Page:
News and Events

Seasonal Climate Forecast

MAURITIUS METEOROLOGICAL SERVICES

Summer 2017-2018 Outlook for the

Republic of Mauritius

 

1.0 Introduction

This report gives an indication of the expected evolution of the 2017-2018 South West Indian Ocean (SWIO) summer particularly, the likely cyclone activity, summer rainfall and temperature   in Mauritius, Rodrigues, St Brandon and Agalega. The official cyclone season for the Republic of Mauritius is from 01 November to 15 May of the following year.  

 

The contents of this Outlook are meant to be used as general guidelines for planning purposes by stakeholders in various sectors.

 

2.0 General Background

Correlations between sea surface temperature and summer rainfall over Mauritius, Rodrigues, St Brandon and Agalega have been fairly well established. Persistence and the behaviour of meteorological and oceanic parameters in analogue years have been utilised to generate the most likely scenario for the 2017-2018 Southwest Indian Ocean summer. Global, Regional and Local Predictors are analysed during the process of preparation of this outlook.

 

3.0 Extreme Weather Events

 

Regional and global observations over the past two decades as well as scientific reports indicate that the frequency of extreme weather events has increased in the Southwest Indian Ocean Islands.

 

It is very likely that extreme weather events in the form of heavy and/or torrential rainfall leading to flash floods, violent thunderstorms as well as electric storms, heat wave with above normal temperatures lingering for days and explosive intensification of cyclones may occur during the forthcoming summer 2017-2018. Tropical cyclones evolving in the vicinity of the Mascarenes Islands may generate high waves and heavy swells that are most likely to reach the shores of the Islands of the Republic of Mauritius 

 

 

4.0 CONCLUSIONS

After careful analysis of the behaviour of all indicators and taking into consideration analogue patterns, it is concluded that:

1. During most part of this summer, the average temperature for Mauritius and Rodrigues is likely to be slightly above normal. On certain days in Mauritius, temperatures will exceed the monthly average by more than two degrees Celsius in various locations. Maximum temperatures may reach 35 degrees Celsius at Port Louis and in some coastal areas during afternoons of peak summer months (January to March). At Rodrigues, maximum temperatures are likely to reach 32 degrees Celsius along coastal areas on certain occasions.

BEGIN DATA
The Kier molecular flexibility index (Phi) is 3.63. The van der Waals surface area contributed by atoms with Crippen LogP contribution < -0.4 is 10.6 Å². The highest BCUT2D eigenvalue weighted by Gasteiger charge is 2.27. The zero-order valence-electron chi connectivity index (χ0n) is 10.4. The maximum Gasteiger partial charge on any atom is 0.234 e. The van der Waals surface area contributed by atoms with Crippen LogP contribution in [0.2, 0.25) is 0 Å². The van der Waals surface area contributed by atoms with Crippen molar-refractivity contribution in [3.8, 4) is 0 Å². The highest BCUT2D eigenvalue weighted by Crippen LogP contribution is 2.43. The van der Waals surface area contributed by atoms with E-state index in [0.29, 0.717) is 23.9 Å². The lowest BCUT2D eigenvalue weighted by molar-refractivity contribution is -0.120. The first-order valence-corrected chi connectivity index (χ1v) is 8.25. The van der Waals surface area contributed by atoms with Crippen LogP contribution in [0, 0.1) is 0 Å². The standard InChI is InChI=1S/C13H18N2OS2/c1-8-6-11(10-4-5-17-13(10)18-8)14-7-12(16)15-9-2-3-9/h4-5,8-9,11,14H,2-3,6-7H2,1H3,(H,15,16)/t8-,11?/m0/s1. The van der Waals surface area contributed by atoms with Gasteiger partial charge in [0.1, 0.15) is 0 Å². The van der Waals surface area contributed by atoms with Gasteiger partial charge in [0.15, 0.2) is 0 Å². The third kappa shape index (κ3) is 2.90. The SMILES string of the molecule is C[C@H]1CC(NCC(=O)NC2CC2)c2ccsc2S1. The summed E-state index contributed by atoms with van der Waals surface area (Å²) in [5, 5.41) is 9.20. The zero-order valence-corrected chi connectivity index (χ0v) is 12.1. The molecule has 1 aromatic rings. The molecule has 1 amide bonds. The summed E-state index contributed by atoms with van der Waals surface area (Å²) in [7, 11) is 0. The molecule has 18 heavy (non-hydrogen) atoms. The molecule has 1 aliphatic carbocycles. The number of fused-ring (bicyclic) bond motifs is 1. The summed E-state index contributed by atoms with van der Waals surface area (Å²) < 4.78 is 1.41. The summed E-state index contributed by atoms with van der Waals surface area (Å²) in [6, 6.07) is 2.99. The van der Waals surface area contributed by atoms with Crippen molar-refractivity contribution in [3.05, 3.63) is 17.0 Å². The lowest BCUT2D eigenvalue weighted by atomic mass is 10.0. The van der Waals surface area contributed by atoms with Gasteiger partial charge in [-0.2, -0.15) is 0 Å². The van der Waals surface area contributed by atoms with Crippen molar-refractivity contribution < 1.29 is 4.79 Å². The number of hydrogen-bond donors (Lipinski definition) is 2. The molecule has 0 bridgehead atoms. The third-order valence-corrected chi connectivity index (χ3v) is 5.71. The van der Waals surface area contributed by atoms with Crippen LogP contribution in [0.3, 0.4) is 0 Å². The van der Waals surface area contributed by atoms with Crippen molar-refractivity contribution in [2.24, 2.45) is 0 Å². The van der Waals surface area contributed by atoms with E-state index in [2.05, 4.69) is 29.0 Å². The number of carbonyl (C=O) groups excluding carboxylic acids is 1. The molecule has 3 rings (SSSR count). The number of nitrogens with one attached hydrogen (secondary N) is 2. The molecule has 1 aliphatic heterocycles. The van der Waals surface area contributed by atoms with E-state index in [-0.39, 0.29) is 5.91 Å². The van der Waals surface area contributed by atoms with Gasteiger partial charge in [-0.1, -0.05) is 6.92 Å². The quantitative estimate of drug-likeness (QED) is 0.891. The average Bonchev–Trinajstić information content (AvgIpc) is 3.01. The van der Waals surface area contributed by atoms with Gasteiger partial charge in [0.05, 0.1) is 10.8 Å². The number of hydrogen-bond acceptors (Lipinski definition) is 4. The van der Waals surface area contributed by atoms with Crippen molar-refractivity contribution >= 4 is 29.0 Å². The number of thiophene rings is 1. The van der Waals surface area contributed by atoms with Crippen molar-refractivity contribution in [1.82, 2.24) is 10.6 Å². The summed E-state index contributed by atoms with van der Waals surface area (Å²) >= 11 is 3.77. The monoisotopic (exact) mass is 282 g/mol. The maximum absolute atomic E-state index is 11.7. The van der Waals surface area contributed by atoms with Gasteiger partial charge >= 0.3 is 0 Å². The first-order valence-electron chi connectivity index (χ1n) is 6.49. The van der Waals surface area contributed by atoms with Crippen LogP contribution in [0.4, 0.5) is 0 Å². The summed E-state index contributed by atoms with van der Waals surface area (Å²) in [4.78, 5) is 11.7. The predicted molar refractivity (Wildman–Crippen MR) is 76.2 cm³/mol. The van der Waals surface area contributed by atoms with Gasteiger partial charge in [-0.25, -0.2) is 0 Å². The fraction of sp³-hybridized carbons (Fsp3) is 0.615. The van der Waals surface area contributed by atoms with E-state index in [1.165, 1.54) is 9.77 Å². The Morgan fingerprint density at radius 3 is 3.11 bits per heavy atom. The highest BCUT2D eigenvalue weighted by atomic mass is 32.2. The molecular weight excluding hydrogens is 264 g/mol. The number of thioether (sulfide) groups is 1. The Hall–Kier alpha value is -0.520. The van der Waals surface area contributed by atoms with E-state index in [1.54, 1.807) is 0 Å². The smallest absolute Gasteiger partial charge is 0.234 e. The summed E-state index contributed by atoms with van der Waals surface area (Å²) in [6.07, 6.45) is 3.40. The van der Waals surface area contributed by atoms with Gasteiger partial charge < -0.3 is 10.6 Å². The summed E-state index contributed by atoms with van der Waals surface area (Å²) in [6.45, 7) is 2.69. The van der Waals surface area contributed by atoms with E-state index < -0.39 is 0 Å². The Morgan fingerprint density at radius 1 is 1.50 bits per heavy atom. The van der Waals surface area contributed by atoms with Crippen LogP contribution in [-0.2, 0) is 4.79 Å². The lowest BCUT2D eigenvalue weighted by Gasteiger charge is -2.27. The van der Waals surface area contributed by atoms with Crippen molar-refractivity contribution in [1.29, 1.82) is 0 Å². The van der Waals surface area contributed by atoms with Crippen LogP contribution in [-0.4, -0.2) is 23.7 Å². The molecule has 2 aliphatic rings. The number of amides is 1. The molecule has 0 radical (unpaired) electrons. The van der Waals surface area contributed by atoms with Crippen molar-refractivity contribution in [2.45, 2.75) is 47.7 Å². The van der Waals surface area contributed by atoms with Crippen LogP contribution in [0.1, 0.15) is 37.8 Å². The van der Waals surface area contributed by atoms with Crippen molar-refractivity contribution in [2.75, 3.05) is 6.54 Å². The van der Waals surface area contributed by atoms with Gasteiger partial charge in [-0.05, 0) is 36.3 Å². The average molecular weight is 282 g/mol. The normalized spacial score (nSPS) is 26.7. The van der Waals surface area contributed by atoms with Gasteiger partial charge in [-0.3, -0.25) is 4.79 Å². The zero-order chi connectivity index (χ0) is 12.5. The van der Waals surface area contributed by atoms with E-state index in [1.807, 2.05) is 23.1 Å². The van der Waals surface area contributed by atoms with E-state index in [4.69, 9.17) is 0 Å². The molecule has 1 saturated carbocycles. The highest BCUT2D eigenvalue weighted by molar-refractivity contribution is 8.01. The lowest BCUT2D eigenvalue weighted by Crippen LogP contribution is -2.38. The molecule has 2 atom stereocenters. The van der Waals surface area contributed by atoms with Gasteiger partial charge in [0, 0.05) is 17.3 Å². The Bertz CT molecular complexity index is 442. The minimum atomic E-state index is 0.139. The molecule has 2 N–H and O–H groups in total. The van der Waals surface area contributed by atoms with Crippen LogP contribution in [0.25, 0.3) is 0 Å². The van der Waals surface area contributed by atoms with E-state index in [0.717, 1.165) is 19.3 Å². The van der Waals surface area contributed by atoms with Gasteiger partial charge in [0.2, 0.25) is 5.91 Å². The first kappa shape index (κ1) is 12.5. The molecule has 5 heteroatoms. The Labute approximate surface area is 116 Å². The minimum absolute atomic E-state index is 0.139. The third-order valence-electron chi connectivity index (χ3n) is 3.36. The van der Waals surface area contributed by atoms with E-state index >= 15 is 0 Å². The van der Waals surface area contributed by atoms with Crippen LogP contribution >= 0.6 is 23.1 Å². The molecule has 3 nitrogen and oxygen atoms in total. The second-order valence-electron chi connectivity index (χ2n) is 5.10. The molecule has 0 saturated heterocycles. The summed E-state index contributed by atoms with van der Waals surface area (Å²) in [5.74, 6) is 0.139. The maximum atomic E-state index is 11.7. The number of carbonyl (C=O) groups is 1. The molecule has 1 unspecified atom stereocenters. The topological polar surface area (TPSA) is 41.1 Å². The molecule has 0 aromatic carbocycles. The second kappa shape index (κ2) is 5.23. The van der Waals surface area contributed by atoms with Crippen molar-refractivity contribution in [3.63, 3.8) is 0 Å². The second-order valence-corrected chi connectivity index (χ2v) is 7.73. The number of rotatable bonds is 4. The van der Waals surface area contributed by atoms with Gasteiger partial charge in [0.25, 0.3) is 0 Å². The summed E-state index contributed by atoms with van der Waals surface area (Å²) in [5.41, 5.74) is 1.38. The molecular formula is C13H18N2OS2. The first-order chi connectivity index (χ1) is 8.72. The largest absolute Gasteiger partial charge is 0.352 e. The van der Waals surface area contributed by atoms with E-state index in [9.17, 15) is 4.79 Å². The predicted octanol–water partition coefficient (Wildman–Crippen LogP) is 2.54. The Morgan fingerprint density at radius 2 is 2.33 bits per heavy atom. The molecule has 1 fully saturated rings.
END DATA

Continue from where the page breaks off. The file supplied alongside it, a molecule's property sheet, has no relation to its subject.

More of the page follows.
Temperatures at both St Brandon and Agalega will be near normal with maximum reaching 31 and 32 degrees Celsius, respectively.

 

Successive days with above normal temperatures, high humidity and light wind may cause torrid conditions resulting in severe discomfort. Such conditions are more likely to occur from January to March 2018.

 

2. The onset of summer rainfall is likely to be slightly delayed and is expected to occur during the second fortnight of December in both Mauritius and Rodrigues.   Cumulative summer rainfall over Mauritius is expected to be near normal with a mean of about 1350 mmHowever, the mean rainfall over Rodrigues will be slightly below normal with a mean of around 550 mm.  

 

At Agalega and St Brandon cumulative summer rainfall will be near normal with about 1200mm and 700 mm, respectively.

 

4. Atmospheric conditions from January to March 2018 is likely to be conducive for the occurrence of extreme weather events such as torrential rains, flash floods, heat wave and violent thunderstorms.

 

5. It is likely that there will be 6 to 8 named storms over the South West Indian Ocean basin during the forthcoming summer, that is, from 01 November 2017 to 15 May 2018.  Most of the storms for this season are likely to form to the west of Diego Garcia and the first storm is likely to be named by the end of December 2017.

 

Note:

 1. All named storms that will develop in the Southwest Indian Ocean will NOT necessarily be a direct threat to the islands of the Republic of Mauritius.

2. All storms/cyclones will have a unique name in the southern Indian Ocean. For example, a storm/cyclone originating from the Australian region and entering the Area of Responsibility of Mauritius will retain its original name and vice versa.

 

 

This report may be updated upon the availability of fresh information. 

 

Rajan Mungra

Director

Meteorological Services

 

31 October 2017